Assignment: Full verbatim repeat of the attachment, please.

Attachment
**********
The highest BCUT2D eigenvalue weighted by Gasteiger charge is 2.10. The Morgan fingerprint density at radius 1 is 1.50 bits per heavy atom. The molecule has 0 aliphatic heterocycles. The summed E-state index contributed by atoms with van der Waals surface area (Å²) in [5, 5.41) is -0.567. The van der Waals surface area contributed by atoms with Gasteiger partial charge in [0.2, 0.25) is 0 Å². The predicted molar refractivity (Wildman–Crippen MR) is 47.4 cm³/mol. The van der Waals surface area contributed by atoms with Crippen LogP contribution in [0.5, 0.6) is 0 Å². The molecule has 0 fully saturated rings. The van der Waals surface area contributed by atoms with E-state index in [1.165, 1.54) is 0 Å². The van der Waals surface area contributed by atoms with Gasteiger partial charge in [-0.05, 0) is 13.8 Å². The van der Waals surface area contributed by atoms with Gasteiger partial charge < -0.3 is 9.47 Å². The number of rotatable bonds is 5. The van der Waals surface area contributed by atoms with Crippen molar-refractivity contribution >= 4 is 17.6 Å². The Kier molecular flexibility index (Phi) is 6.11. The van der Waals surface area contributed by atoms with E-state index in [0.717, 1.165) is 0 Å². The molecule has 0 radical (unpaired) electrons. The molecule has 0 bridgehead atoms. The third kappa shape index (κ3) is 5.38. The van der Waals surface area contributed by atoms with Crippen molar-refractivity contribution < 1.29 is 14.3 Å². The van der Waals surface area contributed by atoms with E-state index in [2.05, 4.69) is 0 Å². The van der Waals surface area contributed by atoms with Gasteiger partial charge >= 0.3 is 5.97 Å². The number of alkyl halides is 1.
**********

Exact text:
The highest BCUT2D eigenvalue weighted by Gasteiger charge is 2.10. The Morgan fingerprint density at radius 1 is 1.50 bits per heavy atom. The molecule has 0 aliphatic heterocycles. The summed E-state index contributed by atoms with van der Waals surface area (Å²) in [5, 5.41) is -0.567. The van der Waals surface area contributed by atoms with Gasteiger partial charge in [0.2, 0.25) is 0 Å². The predicted molar refractivity (Wildman–Crippen MR) is 47.4 cm³/mol. The van der Waals surface area contributed by atoms with Crippen LogP contribution in [0.5, 0.6) is 0 Å². The molecule has 0 fully saturated rings. The van der Waals surface area contributed by atoms with E-state index in [1.165, 1.54) is 0 Å². The van der Waals surface area contributed by atoms with Gasteiger partial charge in [-0.05, 0) is 13.8 Å². The van der Waals surface area contributed by atoms with Gasteiger partial charge < -0.3 is 9.47 Å². The number of rotatable bonds is 5. The van der Waals surface area contributed by atoms with Crippen molar-refractivity contribution >= 4 is 17.6 Å². The Kier molecular flexibility index (Phi) is 6.11. The van der Waals surface area contributed by atoms with E-state index in [0.717, 1.165) is 0 Å². The molecule has 0 radical (unpaired) electrons. The molecule has 0 bridgehead atoms. The third kappa shape index (κ3) is 5.38. The van der Waals surface area contributed by atoms with Crippen molar-refractivity contribution < 1.29 is 14.3 Å². The van der Waals surface area contributed by atoms with E-state index in [2.05, 4.69) is 0 Å². The van der Waals surface area contributed by atoms with Gasteiger partial charge >= 0.3 is 5.97 Å². The number of alkyl halides is 1.